5. Bigger Europe? Thatcher, famously wary of British membership, believed that the E.U. should be either “deeper or broader.” And on that, she was right: the blending of a hugely diverse yet politically and fiscally unconnected group of countries, and the adoption of a mutual (and made-up) currency on which they must all depend, is ultimately at the root of the euro-zone crisis. Of course, Thatcher herself bet on broadening rather than deepening, believing the E.U. should take in much of Eastern Europe. Many experts have come to believe it will be impossible for the E.U. to exist at its current size, given the diversity of economic needs among all its nations. But that probably wouldn’t have changed Thatcher’s mind — after all, the lady wasn’t for turning.

MORE: Farewell to the Iron Lady: Margaret Thatcher (1925–2013)

MORE: Margaret Thatcher’s Foreign Policy: Was the Iron Lady on the Wrong Side of History?

38 comments
Ajibade Otolorin
Ajibade Otolorin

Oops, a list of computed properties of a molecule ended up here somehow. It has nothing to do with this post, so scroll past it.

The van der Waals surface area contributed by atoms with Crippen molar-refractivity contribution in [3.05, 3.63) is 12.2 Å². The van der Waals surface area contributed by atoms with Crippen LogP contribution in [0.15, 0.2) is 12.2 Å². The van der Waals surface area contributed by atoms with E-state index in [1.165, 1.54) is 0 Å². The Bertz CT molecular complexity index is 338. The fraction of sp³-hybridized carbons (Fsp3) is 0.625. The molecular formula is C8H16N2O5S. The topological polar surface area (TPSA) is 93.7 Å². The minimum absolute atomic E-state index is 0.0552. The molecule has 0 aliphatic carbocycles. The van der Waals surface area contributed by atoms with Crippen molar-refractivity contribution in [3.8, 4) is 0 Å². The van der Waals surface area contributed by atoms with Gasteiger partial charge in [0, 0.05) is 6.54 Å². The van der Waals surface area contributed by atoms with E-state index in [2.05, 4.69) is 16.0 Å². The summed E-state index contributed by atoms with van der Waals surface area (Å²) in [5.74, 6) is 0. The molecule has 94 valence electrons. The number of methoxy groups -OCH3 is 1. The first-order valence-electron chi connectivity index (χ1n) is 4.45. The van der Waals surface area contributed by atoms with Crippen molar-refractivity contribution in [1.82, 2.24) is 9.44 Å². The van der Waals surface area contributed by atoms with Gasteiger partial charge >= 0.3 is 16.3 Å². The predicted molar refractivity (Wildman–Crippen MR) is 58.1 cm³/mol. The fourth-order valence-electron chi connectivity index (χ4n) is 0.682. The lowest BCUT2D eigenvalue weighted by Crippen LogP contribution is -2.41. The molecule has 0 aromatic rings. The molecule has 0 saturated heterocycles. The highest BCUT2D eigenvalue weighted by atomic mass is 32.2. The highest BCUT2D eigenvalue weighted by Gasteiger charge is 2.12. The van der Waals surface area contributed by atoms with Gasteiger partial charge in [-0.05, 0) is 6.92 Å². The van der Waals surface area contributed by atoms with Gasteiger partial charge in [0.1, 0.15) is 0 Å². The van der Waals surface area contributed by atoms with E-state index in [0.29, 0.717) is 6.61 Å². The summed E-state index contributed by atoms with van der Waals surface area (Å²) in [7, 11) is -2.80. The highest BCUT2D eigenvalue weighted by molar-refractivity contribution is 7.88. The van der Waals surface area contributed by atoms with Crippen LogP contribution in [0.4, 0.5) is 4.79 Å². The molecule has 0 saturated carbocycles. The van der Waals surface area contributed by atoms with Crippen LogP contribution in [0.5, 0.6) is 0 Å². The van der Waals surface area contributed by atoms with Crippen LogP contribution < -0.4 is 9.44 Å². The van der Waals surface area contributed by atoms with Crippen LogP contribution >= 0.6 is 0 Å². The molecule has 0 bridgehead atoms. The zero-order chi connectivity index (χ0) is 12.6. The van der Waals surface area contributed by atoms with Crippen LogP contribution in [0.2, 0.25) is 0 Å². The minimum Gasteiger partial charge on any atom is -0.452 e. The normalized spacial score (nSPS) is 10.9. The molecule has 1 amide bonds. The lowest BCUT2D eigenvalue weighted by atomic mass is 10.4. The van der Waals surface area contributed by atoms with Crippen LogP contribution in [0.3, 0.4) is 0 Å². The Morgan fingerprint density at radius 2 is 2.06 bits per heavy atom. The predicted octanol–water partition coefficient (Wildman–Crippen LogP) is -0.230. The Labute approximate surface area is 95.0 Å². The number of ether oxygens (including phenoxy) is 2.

"Botha na friend to Thatcher and Reagan",thundered the late,iconic Afro-beat musician Fela in his hit song"Beasts of no Nation". Thatcher and Reagan were unconcerned about the evils of apartheid far as they had "constructive engagement"with the shameless regime.But Thatcher was more than just her romance with the evil regime in South Africa. No occupant of 10,Downing Street has brought British nationalism to the fore since Winston Churchill than the woman "with the eyes of Caligula and the mouth of Marilyn Monroe".She typified and fought for everything British;but she forgot that other peoples and nations also had a right to defend their sovereignty and uphold their nationalistic integrity. Thatcher instituted harsh economic policies that destroyed the spirit of society and over-exalted individualism-which 21st century Britain is still reeling the effects from.She fought an unnecessary war with the Argentinians and whittled down the significance of trade unions.She was not even ashamed to be dubbed "The Milk Snatcher". There have been female head of states,pre-Thatcher and post-Thatcher but none has been so detestable as the"devil in skirt"herself.Adieu,Maggie say hello to Reagan,Botha and the rest of your nefarious ilk;you can all now be permanently "constructively engaged."